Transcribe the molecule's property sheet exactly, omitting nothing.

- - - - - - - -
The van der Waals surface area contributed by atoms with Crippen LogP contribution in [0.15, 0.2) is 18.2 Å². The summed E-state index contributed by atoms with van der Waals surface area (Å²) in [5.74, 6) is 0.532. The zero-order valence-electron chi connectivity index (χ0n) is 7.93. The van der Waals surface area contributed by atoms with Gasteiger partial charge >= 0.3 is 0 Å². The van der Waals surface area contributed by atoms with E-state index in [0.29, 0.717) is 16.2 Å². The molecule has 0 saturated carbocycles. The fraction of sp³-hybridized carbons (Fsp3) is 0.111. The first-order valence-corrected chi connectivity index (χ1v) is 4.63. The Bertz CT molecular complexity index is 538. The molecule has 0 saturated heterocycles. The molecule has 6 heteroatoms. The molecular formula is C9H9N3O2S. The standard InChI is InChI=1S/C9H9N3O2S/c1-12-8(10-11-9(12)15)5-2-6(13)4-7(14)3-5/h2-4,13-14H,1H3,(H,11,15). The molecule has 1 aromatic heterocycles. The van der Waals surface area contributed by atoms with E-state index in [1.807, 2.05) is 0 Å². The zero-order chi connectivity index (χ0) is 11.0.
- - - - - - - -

The van der Waals surface area contributed by atoms with Crippen LogP contribution in [0.15, 0.2) is 18.2 Å². The summed E-state index contributed by atoms with van der Waals surface area (Å²) in [5.74, 6) is 0.532. The zero-order valence-electron chi connectivity index (χ0n) is 7.93. The van der Waals surface area contributed by atoms with Gasteiger partial charge >= 0.3 is 0 Å². The van der Waals surface area contributed by atoms with E-state index in [0.29, 0.717) is 16.2 Å². The molecule has 0 saturated carbocycles. The fraction of sp³-hybridized carbons (Fsp3) is 0.111. The first-order valence-corrected chi connectivity index (χ1v) is 4.63. The Bertz CT molecular complexity index is 538. The molecule has 0 saturated heterocycles. The molecule has 6 heteroatoms. The molecular formula is C9H9N3O2S. The standard InChI is InChI=1S/C9H9N3O2S/c1-12-8(10-11-9(12)15)5-2-6(13)4-7(14)3-5/h2-4,13-14H,1H3,(H,11,15). The molecule has 1 aromatic heterocycles. The van der Waals surface area contributed by atoms with E-state index in [1.807, 2.05) is 0 Å². The zero-order chi connectivity index (χ0) is 11.0.